Home Tri Town Tri Town Sports Howell’s Mays completes perfect 2021 season; wins 160-pound state title

Howell’s Mays completes perfect 2021 season; wins 160-pound state title

Howell High School junior wrestler Hunter Mays celebrates winning the 160-pound state championship with his parents on April 25 at Phillipsburg High School. PHOTO COURTESY OF JOHN GAGLIANO
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Howell High School junior wrestler Hunter Mays celebrates winning the 160-pound state championship with his parents on April 25 at Phillipsburg High School. PHOTO COURTESY OF JOHN GAGLIANO

HOWELL – The 2021 wrestling season was a banner first year on the mat with the Howell High School wrestling team for Hunter Mays.

Mays, a junior 160-pounder, went 16-0 and became Howell’s fourth state champion on April 25 with a 6-5 victory over Kingsway’s Dakota Morris. The state tournament was held at Phillipsburg High School.

“It feels awesome,” Mays said about winning a state crown. “It feels great. All my hard work paid off.”

Mays knew coming to Howell was a good place to be when started his junior year and met his teammates on the wrestling team. After moving from Levittown, Pa., to Howell, Mays was accepted right away by the Rebels’ wrestling program and Coach John Gagliano.

For Mays, it was great to see the community and the school “appreciate” wrestling and the family atmosphere on the team was something he enjoyed being a part of.

“Everyone accepted me right away and we pushed each other,” he said. “We are a tight-knit family here. I think that really helped me a lot coming from Pennsylvania.”

Mays had a standout sophomore campaign for Conwell-Egan Catholic High School, winning 41 bouts. However, he was unable to fulfill his goal of winning a state title when he went 0-2 in the 2020 Pennsylvania Class AA state tournament.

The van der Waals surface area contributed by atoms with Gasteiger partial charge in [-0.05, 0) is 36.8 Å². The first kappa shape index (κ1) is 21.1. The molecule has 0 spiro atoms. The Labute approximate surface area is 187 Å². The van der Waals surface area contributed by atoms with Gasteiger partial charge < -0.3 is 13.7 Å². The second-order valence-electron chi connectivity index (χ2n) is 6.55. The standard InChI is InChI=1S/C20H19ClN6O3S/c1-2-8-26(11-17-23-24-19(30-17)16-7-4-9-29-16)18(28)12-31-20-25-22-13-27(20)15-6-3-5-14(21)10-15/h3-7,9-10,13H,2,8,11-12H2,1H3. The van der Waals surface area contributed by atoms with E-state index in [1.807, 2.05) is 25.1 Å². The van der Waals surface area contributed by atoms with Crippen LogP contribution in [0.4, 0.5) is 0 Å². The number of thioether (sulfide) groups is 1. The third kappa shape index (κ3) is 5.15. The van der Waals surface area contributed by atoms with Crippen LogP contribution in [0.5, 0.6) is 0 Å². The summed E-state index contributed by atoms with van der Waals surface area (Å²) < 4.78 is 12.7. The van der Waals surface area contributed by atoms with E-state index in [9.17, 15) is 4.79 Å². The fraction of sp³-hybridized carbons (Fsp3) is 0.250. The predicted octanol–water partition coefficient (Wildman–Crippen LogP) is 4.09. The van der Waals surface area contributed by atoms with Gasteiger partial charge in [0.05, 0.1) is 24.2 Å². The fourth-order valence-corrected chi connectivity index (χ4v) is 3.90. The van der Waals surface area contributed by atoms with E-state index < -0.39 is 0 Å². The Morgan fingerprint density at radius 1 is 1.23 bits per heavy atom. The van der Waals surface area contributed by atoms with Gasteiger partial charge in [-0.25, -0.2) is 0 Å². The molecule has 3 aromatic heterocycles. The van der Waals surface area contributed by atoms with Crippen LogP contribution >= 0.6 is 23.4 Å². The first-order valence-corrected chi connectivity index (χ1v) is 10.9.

Upon moving to New Jersey, Mays kept the same goal of winning a state title. He knew it was going to be a tough task because New Jersey holds one state tournament and does not divide wrestlers based on the size of their school. But Mays did not shy away from believing he could claim the gold medal.

Moving up from 138 to 160 pounds, Mays won all eight of his matches in an abbreviated regular season by pin or technical fall.

During the Central Region Tournament on April 18 at Hunterdon Central High School in Flemington, Mays began to make a name for himself. He pinned his way to the regional semifinals and won by a technical fall in the semifinals to reach the championship bout.

In the regional final, Mays locked horns with No. 1 seed Colton Washleski of Hunterdon Central and scored a 14-3 victory to win his first region crown.

“He’s such a hard worker,” Gagliano said of Mays. “It’s a great feeling to see someone work so hard and win it all. He’s a good team player and a good role model for the other kids in the program.”

After winning the region title, Mays headed to the state tournament searching for “redemption” after his disappointing performance in the 2020 Pennsylvania state tournament.

Mays entered the 2021 New Jersey state tournament as the No. 5 seed at 160 pounds and rolled into the semifinals where he defeated No. 1 seed Blake Bahna from Watchung Hills, 11-7.

In the championship bout, Mays capped off his magical season by winning the gold medal. He jumped out to a 6-2 lead over Morris and hung on for a one-point victory to bring a fourth individual state championship back to his new home of Howell.

“I’ve worked my whole life for that,” Mays said. “Every hard thing I went through was worth it at the end.”

Mays became Howell’s first state champion since Eric Keosseian won the 220-pound title in 2017.

Howell produced four medal winners in the 2021 state tournament, which is the most the Rebels have ever had in one year.

In addition to seeing Mays win a title, freshman Sebastian Ortega (113) placed fifth and seniors Paul Jakub (152) and Nieko Malone (126) concluded their careers in seventh and eighth place, respectively.

Having four state medalists, including a state champion, in 2021 are accomplishment that Gagliano believes his program can build on and strive for each year.

“To see what we accomplished this year will motivate other wrestlers who are coming up through the program to strive for the same track,” the veteran coach said.

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